Planning a clinical trial means juggling and balancing multiple factors and priorities. In fact, a successful trial is so much more than managing data, sites, patients and hoping for a fruitful outcome.
Pharma and biotech companies need to ensure that their future trial is in alignment with internal and external capabilities for development, manufacturing, and distribution. They also have the final goal of profitably marketing their new product. In order to achieve this complex endeavor, they need to make strategic decisions and work with a substantial amount of data.
Small and mid-size sponsor companies often don’t have internal capabilities for in-depth feasibility analyses. It has become an industry standard to ask Clinical Research Organisations (CRO) for data. Since sponsors often need support from CROs for the execution of their late-stage trials, they expect to receive early on feasibility insights. However, before selecting the winning CRO, the sponsor has a smart move ahead – request-for-proposals (RFPs).
RFPs are a way to invite CROs to the bid defense process. For the CROs, it means a possibility to win a project. However, in reality, RFPs often mean nothing but extra work for free.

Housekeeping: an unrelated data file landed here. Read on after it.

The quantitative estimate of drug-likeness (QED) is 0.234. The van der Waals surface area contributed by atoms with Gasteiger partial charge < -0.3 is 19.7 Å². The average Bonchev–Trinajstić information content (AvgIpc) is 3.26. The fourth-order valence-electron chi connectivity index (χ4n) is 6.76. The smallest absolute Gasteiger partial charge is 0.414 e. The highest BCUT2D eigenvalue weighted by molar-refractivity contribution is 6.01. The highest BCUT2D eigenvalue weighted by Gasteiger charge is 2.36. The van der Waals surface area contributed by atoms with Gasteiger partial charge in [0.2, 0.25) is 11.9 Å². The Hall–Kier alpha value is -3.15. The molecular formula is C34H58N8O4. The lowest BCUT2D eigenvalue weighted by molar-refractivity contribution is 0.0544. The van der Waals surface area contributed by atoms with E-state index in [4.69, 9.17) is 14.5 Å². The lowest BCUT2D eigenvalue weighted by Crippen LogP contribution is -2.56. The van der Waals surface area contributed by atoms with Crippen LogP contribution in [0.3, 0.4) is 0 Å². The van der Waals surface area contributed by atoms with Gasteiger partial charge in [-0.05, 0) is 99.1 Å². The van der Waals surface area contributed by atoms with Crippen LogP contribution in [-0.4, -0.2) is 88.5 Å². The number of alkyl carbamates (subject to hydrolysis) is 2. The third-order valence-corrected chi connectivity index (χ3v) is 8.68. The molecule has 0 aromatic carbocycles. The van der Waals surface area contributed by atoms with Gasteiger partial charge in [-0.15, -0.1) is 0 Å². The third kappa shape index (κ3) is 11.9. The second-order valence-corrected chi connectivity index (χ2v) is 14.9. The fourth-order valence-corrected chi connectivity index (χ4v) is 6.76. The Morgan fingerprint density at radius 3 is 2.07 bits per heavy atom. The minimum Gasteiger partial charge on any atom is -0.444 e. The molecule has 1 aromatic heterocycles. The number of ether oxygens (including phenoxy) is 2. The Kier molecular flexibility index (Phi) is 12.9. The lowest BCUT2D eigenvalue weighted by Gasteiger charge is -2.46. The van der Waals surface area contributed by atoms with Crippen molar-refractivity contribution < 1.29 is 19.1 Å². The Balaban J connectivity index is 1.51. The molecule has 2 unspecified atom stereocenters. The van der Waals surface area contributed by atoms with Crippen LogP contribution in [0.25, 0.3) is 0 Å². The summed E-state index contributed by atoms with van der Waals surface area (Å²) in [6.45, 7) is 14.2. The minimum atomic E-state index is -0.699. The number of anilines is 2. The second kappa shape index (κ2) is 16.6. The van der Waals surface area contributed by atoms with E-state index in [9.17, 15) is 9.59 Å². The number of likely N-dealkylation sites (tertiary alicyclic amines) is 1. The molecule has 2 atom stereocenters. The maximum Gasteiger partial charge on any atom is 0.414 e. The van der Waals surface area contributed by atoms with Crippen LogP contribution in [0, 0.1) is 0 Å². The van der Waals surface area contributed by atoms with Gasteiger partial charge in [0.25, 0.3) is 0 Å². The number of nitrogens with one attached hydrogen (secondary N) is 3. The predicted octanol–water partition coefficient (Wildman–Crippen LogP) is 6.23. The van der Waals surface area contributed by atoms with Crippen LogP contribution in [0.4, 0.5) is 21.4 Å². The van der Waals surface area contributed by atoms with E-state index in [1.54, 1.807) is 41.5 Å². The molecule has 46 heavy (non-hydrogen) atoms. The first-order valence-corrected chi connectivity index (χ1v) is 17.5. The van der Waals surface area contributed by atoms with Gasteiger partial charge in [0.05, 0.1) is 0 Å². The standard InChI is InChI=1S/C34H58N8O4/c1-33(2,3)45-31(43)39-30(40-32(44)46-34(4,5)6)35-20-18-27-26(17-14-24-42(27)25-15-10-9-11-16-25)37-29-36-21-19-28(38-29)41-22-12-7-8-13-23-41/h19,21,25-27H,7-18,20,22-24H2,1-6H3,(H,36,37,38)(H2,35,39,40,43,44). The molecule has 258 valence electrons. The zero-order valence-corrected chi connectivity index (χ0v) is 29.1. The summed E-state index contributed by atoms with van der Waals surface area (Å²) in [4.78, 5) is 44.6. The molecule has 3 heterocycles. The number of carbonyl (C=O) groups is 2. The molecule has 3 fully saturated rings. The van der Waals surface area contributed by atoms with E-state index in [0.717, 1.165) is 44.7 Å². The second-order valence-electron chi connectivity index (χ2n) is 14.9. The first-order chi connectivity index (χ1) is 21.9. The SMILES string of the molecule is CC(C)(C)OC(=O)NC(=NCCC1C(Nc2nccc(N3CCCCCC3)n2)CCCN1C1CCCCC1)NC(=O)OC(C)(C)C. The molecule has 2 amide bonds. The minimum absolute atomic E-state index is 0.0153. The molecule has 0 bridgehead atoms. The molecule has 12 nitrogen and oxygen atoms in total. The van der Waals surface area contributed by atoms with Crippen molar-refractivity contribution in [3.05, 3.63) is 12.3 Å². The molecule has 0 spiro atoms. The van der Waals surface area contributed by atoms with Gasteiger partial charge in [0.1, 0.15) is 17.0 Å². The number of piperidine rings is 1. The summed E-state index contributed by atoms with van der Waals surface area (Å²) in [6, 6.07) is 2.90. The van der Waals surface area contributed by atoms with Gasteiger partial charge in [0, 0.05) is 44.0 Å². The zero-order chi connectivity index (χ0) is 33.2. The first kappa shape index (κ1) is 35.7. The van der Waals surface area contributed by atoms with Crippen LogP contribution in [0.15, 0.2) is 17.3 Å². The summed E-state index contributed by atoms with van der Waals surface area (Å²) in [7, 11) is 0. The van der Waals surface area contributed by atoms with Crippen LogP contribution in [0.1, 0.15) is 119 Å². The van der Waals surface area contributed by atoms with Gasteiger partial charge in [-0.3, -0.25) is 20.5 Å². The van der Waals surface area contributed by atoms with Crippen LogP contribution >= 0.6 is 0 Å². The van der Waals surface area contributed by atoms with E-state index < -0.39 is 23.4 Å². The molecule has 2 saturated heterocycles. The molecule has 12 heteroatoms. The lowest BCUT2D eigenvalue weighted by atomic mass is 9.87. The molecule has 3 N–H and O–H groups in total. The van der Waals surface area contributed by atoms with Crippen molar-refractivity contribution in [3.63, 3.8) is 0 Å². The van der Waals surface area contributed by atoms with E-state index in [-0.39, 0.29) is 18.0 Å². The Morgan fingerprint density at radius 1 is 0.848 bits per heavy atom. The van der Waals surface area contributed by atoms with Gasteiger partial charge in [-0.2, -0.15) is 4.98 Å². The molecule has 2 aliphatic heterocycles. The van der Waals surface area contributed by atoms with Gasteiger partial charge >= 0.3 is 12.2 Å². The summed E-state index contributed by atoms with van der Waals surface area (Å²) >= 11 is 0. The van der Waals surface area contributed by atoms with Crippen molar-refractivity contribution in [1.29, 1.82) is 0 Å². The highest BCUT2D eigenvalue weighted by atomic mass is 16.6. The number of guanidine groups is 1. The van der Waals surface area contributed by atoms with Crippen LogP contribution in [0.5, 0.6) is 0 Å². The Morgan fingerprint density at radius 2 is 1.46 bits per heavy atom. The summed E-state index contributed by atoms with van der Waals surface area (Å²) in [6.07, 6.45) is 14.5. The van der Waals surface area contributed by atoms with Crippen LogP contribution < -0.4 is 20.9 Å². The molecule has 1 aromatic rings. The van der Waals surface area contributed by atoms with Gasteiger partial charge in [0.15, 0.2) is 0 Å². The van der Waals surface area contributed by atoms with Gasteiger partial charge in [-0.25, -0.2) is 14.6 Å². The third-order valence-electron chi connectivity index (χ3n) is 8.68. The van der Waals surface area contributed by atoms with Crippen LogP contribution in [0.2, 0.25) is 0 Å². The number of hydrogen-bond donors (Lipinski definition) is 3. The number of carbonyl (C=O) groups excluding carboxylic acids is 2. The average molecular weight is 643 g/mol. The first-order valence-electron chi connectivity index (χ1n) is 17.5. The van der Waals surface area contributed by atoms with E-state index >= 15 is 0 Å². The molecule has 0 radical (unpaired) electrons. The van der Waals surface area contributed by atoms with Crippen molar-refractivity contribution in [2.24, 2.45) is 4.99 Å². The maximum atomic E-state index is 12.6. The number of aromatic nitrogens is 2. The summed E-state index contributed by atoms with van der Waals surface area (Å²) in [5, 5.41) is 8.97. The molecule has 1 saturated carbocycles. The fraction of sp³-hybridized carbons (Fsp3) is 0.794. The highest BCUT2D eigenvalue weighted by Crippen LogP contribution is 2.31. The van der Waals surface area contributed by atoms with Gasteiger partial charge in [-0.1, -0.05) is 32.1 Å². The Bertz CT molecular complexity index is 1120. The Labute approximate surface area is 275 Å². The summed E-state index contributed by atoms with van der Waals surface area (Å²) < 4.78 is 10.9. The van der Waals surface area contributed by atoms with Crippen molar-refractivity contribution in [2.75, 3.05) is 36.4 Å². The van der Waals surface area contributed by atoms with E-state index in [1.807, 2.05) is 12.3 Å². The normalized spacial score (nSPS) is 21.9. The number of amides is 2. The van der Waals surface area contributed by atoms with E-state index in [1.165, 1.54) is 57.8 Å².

Sponsors are in a stronger position, and CROs have to comply if they want to play the game. Moreover, they want to exceed expectations to become the desired partner and provide detailed feasibility assessments and relevant insights for the RFP.
It is an open secret that many sponsors are using RFPs as a source of information for their strategic decisions, such as final country and site selection, possible key opinion leader (KOL) contacts, etc. In summary, RFPs are not only a method of vendor selection, financial assessments, or a comparison of experiences, but also a way to save time and money on feasibility research. Information for strong RFPs should include:
· Indication Feasibility – Country-specific indication insights
· Historical Trial Data – Data on previous comparable studies and the CRO’s experience
· KOL – Knowledge of local key opinion leaders and contact details
And much more. Be that as it may, CROs, which will be the ones invited to the bid defense table are the ones positively answering:
“Who can help me approve my drug/medical device, get market access as soon as possible and in the most cost-efficient way?”
In fact, the right connections to KOLs, or even regulatory bodies might be worth a hundred times more than the most data-backed proposal out there.
Yet, a data-backed proposal is the minimum standard of the industry. Therefore, a CRO needs to find the right balance of time investment and data disclosure for their RFPs in order to be successful and time-efficient.
If you are ready to automate the proposal process, then you’re going to love TrialHub. And if you have any thoughts or ideas on how to help CROs optimize their resources and win more projects, get in touch – we welcome new perspectives and are here to help.